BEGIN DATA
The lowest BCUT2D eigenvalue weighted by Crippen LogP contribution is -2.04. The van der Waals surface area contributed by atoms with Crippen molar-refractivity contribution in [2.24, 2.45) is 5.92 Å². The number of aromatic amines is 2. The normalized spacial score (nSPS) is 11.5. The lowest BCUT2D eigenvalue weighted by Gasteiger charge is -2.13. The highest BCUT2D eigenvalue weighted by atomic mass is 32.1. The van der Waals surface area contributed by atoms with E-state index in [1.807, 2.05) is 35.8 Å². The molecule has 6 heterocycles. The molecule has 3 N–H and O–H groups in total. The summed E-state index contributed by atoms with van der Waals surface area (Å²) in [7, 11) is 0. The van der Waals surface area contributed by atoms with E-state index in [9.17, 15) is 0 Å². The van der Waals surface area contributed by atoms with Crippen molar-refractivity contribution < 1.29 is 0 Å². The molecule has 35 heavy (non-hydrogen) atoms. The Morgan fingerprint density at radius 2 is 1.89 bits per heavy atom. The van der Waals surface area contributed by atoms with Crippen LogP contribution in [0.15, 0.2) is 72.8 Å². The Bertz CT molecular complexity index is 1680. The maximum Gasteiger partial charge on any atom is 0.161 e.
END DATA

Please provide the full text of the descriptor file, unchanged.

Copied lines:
The lowest BCUT2D eigenvalue weighted by Crippen LogP contribution is -2.04. The van der Waals surface area contributed by atoms with Crippen molar-refractivity contribution in [2.24, 2.45) is 5.92 Å². The number of aromatic amines is 2. The normalized spacial score (nSPS) is 11.5. The lowest BCUT2D eigenvalue weighted by Gasteiger charge is -2.13. The highest BCUT2D eigenvalue weighted by atomic mass is 32.1. The van der Waals surface area contributed by atoms with E-state index in [1.807, 2.05) is 35.8 Å². The molecule has 6 heterocycles. The molecule has 3 N–H and O–H groups in total. The summed E-state index contributed by atoms with van der Waals surface area (Å²) in [7, 11) is 0. The van der Waals surface area contributed by atoms with E-state index in [9.17, 15) is 0 Å². The van der Waals surface area contributed by atoms with Crippen molar-refractivity contribution < 1.29 is 0 Å². The molecule has 35 heavy (non-hydrogen) atoms. The Morgan fingerprint density at radius 2 is 1.89 bits per heavy atom. The van der Waals surface area contributed by atoms with Crippen LogP contribution in [0.15, 0.2) is 72.8 Å². The Bertz CT molecular complexity index is 1680. The maximum Gasteiger partial charge on any atom is 0.161 e.